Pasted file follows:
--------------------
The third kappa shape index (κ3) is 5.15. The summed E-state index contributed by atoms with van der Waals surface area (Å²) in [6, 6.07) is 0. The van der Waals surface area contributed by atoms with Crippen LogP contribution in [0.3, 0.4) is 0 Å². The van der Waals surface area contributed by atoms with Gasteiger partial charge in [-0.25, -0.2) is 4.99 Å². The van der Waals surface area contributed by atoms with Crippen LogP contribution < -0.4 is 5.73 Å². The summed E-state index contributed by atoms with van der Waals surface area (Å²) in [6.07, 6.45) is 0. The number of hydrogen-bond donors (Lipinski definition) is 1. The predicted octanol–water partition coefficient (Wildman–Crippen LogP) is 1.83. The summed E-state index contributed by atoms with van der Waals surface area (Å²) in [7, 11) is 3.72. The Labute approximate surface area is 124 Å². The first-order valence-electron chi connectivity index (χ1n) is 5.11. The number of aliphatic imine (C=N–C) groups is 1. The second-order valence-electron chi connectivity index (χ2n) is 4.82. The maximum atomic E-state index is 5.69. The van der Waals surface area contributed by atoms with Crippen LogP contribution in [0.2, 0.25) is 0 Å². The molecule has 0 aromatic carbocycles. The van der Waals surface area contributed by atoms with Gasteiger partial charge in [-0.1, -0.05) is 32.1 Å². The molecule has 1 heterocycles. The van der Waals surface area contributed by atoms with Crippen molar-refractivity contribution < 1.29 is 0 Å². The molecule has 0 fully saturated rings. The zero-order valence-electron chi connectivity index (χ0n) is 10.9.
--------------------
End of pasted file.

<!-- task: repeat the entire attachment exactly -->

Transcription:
The third kappa shape index (κ3) is 5.15. The summed E-state index contributed by atoms with van der Waals surface area (Å²) in [6, 6.07) is 0. The van der Waals surface area contributed by atoms with Crippen LogP contribution in [0.3, 0.4) is 0 Å². The van der Waals surface area contributed by atoms with Gasteiger partial charge in [-0.25, -0.2) is 4.99 Å². The van der Waals surface area contributed by atoms with Crippen LogP contribution < -0.4 is 5.73 Å². The summed E-state index contributed by atoms with van der Waals surface area (Å²) in [6.07, 6.45) is 0. The number of hydrogen-bond donors (Lipinski definition) is 1. The predicted octanol–water partition coefficient (Wildman–Crippen LogP) is 1.83. The summed E-state index contributed by atoms with van der Waals surface area (Å²) in [7, 11) is 3.72. The Labute approximate surface area is 124 Å². The first-order valence-electron chi connectivity index (χ1n) is 5.11. The number of aliphatic imine (C=N–C) groups is 1. The second-order valence-electron chi connectivity index (χ2n) is 4.82. The maximum atomic E-state index is 5.69. The van der Waals surface area contributed by atoms with Crippen LogP contribution in [0.2, 0.25) is 0 Å². The molecule has 0 aromatic carbocycles. The van der Waals surface area contributed by atoms with Gasteiger partial charge in [-0.1, -0.05) is 32.1 Å². The molecule has 1 heterocycles. The van der Waals surface area contributed by atoms with Crippen molar-refractivity contribution < 1.29 is 0 Å². The molecule has 0 fully saturated rings. The zero-order valence-electron chi connectivity index (χ0n) is 10.9.